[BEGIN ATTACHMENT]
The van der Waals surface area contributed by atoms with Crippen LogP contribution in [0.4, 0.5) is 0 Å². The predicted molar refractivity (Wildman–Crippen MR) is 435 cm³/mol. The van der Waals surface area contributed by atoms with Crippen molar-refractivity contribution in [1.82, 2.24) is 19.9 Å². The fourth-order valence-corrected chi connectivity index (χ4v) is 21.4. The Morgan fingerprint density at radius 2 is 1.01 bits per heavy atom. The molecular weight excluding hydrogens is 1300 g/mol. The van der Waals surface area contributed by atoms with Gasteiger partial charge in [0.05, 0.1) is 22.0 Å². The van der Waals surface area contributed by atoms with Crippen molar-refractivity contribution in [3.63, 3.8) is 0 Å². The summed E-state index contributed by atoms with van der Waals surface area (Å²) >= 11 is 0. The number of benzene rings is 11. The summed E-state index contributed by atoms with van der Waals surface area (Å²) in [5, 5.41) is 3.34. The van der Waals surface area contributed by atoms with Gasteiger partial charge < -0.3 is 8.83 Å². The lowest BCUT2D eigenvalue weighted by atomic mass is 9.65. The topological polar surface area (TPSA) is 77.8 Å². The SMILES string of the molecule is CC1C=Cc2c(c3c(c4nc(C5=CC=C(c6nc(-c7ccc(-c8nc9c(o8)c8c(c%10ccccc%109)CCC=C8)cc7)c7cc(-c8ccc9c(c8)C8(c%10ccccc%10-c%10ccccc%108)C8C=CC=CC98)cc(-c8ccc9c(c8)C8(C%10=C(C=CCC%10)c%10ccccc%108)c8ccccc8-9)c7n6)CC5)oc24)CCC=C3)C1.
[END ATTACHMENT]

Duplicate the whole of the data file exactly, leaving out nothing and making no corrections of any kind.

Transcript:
The van der Waals surface area contributed by atoms with Crippen LogP contribution in [0.4, 0.5) is 0 Å². The predicted molar refractivity (Wildman–Crippen MR) is 435 cm³/mol. The van der Waals surface area contributed by atoms with Crippen molar-refractivity contribution in [1.82, 2.24) is 19.9 Å². The fourth-order valence-corrected chi connectivity index (χ4v) is 21.4. The Morgan fingerprint density at radius 2 is 1.01 bits per heavy atom. The molecular weight excluding hydrogens is 1300 g/mol. The van der Waals surface area contributed by atoms with Gasteiger partial charge in [0.05, 0.1) is 22.0 Å². The van der Waals surface area contributed by atoms with Crippen molar-refractivity contribution in [3.63, 3.8) is 0 Å². The summed E-state index contributed by atoms with van der Waals surface area (Å²) >= 11 is 0. The number of benzene rings is 11. The summed E-state index contributed by atoms with van der Waals surface area (Å²) in [5, 5.41) is 3.34. The van der Waals surface area contributed by atoms with Gasteiger partial charge < -0.3 is 8.83 Å². The lowest BCUT2D eigenvalue weighted by atomic mass is 9.65. The topological polar surface area (TPSA) is 77.8 Å². The SMILES string of the molecule is CC1C=Cc2c(c3c(c4nc(C5=CC=C(c6nc(-c7ccc(-c8nc9c(o8)c8c(c%10ccccc%109)CCC=C8)cc7)c7cc(-c8ccc9c(c8)C8(c%10ccccc%10-c%10ccccc%108)C8C=CC=CC98)cc(-c8ccc9c(c8)C8(C%10=C(C=CCC%10)c%10ccccc%108)c8ccccc8-9)c7n6)CC5)oc24)CCC=C3)C1.